By Jeffrey Blackwell

Campus & Community

A worm named Peanut

8 min read

Boston Public School students make new friends and discover nature through Field Study Experiences at the Arnold Arboretum

As the school bus came to a slow stop on Meadow Road, 7-year-old Lucas Mattuchio was almost breathless with excitement. “Wow, look at that tree! Look at that one! Hey, there’s a squirrel,” the first grader from the East Boston Early Education Center exclaimed. He was eager to step into the landscape at the Arnold Arboretum of Harvard University, a naturalized environment in the city that some Boston Public School (BPS) children don’t often get to experience.

Mattuchio was about to become a “Young Scientist” as part of the Arboretum’s Field Study Experiences (FSE) seasonal program for BPS students from prekindergarten through fifth grade. The  program offers guided hands-on explorations in and around the meadows, ponds, and woodlands of the Arboretum in alignment with BPS Life Science Study and Massachusetts Science and Technology/Engineering Learning standards. The program was created to augment students’ classroom experiences.

“What we do is unique in Boston because we have two hours of science education in an outdoor setting where we can share the tools and practices of science,” said Nancy Sableski, manager of children’s education at the Arboretum. “Our groups are intentionally small, often with two trained guides for five to eight children. I don’t know of any other institution that offers this kind of programming, and it’s free.”

This spring’s FSE season began on April 22, Earth Day, and welcomed 45 children from the East Boston Early Educational Center’s inclusion and English language learner classrooms. They divided into small groups to study nature with trained volunteer Field Study Guides.

“With two extraordinary full-time children’s educators, the volunteer Field Study Guides are the key to reaching out to so many Boston Public School children and their teachers” said William (Ned) Friedman, director of the Arnold Arboretum and Arnold Professor of Organismic and Evolutionary Biology at Harvard.

The passion of our trained volunteers to connect young children to nature is palpable, Friedman stated.  “Some of my favorite moments on the grounds involve just seeing the sheer delight on the faces of these young naturalists.”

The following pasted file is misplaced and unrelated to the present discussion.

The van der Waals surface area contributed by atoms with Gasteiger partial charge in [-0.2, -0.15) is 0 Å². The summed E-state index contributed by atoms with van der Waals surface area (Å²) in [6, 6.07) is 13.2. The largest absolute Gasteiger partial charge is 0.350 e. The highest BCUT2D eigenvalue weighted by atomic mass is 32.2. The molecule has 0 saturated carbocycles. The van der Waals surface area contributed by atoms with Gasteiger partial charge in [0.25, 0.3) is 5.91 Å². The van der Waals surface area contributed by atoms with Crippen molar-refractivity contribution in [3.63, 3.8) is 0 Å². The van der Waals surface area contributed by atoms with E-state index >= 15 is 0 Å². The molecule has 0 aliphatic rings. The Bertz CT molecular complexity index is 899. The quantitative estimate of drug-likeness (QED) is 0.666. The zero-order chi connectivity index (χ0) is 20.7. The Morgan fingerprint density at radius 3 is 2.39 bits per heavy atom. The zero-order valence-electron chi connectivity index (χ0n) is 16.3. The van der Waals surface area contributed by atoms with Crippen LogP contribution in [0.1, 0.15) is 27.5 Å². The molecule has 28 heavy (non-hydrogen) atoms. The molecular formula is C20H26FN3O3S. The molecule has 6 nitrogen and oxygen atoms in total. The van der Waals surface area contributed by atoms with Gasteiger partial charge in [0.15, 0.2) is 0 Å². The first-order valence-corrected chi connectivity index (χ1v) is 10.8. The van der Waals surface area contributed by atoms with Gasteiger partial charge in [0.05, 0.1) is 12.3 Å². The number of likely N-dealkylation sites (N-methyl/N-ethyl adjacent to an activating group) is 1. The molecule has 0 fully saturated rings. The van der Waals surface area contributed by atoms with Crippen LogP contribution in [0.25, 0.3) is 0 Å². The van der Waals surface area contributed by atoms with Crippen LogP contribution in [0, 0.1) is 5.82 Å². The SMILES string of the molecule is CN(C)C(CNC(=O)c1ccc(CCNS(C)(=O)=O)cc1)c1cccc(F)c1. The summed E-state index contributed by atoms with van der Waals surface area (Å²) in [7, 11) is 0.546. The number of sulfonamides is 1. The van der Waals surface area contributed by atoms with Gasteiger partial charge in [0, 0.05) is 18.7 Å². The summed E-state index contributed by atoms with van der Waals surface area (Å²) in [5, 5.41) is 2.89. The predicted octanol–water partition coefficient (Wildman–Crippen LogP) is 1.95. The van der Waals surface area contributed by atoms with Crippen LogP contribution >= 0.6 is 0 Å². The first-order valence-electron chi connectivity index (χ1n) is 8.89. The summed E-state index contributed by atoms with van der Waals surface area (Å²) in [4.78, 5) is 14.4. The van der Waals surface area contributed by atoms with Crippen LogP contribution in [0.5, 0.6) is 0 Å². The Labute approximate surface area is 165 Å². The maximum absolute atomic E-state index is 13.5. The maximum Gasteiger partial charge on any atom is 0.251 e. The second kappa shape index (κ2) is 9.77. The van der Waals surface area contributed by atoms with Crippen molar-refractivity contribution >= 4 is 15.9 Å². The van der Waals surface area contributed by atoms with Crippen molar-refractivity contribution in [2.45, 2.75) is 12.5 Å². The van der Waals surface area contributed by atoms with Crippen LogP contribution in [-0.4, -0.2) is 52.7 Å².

Susan Angevin began volunteering in the program last fall. When the school bus arrived, she was ready with hand lenses, bug boxes, and other tools to lead her group of five into the perimeter of the Arboretum’s North Woods — the ideal classroom to observe insects and soil-dwelling organisms.

“I can’t imagine anything more fun than being out in this beautiful place with the trees and flowers and with kids,” she said. “It’s just been incredible. Every day we are guiding them, but you learn so much from them and their responses to nature.”

This was Mattuchio’s first time in the woods. With his classmates, he followed Sableski and Angevin as they took “giant steps” from the paved sidewalk through the still-dewy grass onto leaf-covered paths into the woods. “Who sees living things under our feet?” Sableski asked.

“I found a leaf! Can I keep it?” Mattuchio asked. “There’s a bumblebee! Can we touch stuff like worms?”

Sableski selected a clear spot in the woods, put down a tarp, and collected a few rocks, mushrooms, and leaves for examination. BPS students are currently studying woodland and fresh-water pond habitats in their classrooms, so she created an experience to demonstrate the sensory feel of the woods. “It’s such a special thing when you get to take children into the forest for the first time and share what lives there,” she said.

two little boys look at bugs through magnifying glasses

Marquis Carpenter (left) and Lucas Mattuchio look through magnifying lenses at bugs they collected while exploring the Arnold Arboretum.

Photo by Jeffrey Blackwell

Each group of students gets a special name for the day. Sableski called hers the Young Scientists.

“Today we’re learning about living and nonliving things here in the forest — the sights, sounds, smells, and feel of the forest,” she told them. “This is a real experience, your real experience with science in nature.”

Students sat on the tarp and Sableski, while skillfully asking insightful questions, offered each Young Scientist an observation journal page and a pencil to make drawings of things they saw around them.

“What’s the difference between rocks and trees?” she asked. “One is living, one is never living, so let’s ask ourselves, ‘Does it make babies? Does it eat food? Does it get born or die?’”